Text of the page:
Or just something I had forgotten...

For the discussion on torture over at WWWTW, I went back and reread what the CCC says about torture:

Torture which uses physical or moral violence to extract confessions, punish the guilty, frighten opponents, or satisfy hatred is contrary to respect for the person and for human dignity. Except when performed for strictly therapeutic medical reasons, directly intended amputations, mutilations, and sterilizations performed on innocent persons are against the moral law.[90]
2298 In times past, cruel practices were commonly used by legitimate governments to maintain law and order, often without protest from the Pastors of the Church, who themselves adopted in their own tribunals the prescriptions of Roman law concerning torture. Regrettable as these facts are, the Church always taught the duty of clemency and mercy. She forbade clerics to shed blood. In recent times it has become evident that these cruel practices were neither necessary for public order, nor in conformity with the legitimate rights of the human person. On the contrary, these practices led to ones even more degrading. It is necessary to work for their abolition. We must pray for the victims and their tormentors.

So torture as defined in the CCC includes its use for punishment.

Is Christian personalism just a variant of liberal moral theory? I wrote that this is a novelty and the appeal to human dignity and respect for the person is not reducible to what has been written by Thomists about the virtues of charity and justice. So how much weight should the CCC carry? I do not hold it to be an infallible document, and while it should be respected, I think there is a break with the past with regards to punishment. Now it might be that Sacred Tradition does not explicitly maintain the infliction of pain as punishment is licit. But it would seem that various moral theologians (and bishops?) have taught it.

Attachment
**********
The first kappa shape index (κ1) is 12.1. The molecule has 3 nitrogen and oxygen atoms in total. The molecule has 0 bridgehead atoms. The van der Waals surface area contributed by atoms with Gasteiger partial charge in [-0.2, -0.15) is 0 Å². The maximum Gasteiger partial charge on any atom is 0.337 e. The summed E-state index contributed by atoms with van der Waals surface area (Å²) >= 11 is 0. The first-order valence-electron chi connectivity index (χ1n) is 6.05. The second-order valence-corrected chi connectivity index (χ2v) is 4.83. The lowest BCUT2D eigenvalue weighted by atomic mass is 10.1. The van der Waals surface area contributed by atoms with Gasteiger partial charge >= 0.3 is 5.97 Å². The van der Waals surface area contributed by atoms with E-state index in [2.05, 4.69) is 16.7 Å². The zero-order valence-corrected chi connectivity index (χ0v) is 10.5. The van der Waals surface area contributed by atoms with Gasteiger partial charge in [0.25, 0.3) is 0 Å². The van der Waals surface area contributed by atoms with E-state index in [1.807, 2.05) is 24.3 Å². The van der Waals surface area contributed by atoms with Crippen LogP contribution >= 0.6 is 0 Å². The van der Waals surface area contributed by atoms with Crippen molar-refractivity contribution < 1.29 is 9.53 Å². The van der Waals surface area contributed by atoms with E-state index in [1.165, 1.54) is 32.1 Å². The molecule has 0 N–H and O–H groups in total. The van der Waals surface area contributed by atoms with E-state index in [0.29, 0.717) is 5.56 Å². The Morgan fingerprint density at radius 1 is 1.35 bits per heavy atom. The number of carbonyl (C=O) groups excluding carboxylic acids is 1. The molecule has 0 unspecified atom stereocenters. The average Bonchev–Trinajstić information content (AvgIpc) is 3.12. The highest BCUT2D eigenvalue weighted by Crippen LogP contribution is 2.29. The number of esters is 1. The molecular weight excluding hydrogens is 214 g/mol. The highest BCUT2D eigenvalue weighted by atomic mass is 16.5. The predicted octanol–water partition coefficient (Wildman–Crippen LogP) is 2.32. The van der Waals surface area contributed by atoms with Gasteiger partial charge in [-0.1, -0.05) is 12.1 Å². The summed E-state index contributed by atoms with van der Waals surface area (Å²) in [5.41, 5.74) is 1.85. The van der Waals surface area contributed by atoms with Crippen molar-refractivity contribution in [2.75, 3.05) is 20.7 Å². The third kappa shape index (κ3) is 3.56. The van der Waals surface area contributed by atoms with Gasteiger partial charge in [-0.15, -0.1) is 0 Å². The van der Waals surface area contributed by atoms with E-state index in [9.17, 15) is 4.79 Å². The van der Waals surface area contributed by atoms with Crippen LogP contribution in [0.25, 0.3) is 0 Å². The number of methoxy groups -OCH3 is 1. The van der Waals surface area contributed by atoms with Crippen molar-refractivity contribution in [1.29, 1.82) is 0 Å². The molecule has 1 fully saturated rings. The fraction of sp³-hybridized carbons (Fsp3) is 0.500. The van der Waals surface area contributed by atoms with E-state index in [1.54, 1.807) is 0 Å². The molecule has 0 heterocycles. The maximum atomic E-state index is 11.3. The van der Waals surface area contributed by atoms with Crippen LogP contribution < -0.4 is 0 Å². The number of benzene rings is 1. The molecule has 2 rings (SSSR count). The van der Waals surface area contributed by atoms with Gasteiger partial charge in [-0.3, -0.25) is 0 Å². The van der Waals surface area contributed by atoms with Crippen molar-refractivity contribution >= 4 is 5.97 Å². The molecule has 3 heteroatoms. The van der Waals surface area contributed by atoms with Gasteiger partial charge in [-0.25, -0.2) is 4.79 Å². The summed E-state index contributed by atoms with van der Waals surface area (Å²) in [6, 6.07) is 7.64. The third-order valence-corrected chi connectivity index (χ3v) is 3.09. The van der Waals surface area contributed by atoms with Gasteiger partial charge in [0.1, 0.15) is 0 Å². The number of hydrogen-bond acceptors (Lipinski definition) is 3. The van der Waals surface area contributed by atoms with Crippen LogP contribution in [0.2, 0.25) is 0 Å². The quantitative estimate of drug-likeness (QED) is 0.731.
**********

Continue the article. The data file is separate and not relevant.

Again, how is torture as it is broadly defined here different from corporal punishment by parents or lawful authorities?

Fr. Brian Harrison has an article from 2006 for This Rock, but I would think it has been superceded by his addendum.

Edit. I vaguely recall an attempt to harmonize the CCC with "traditional" teaching on the infliction of pain as a punishment, but I can find no record of having written about it on this blog. I may have written it somewhere else, or just done it mentally. One could interpret the CCC as prohibiting the torture of those who have already been sentenced and punished for an offense -- torture (or any sort of maltreatment) would in their case be going beyond what has already been determined to be a proper punishment for their offense. (Maltreatment might be justified on the grounds that they have lost human dignity, etc., but I do not think that this would be in accord with a traditional understanding of justice.)

Still, I think the more obvious sense of the sentence in the CCC is that it prohibits torture as a form of punishment. But this would only be a problem if the CCC were represent the highest teaching authority of the Church and protected by infallibility.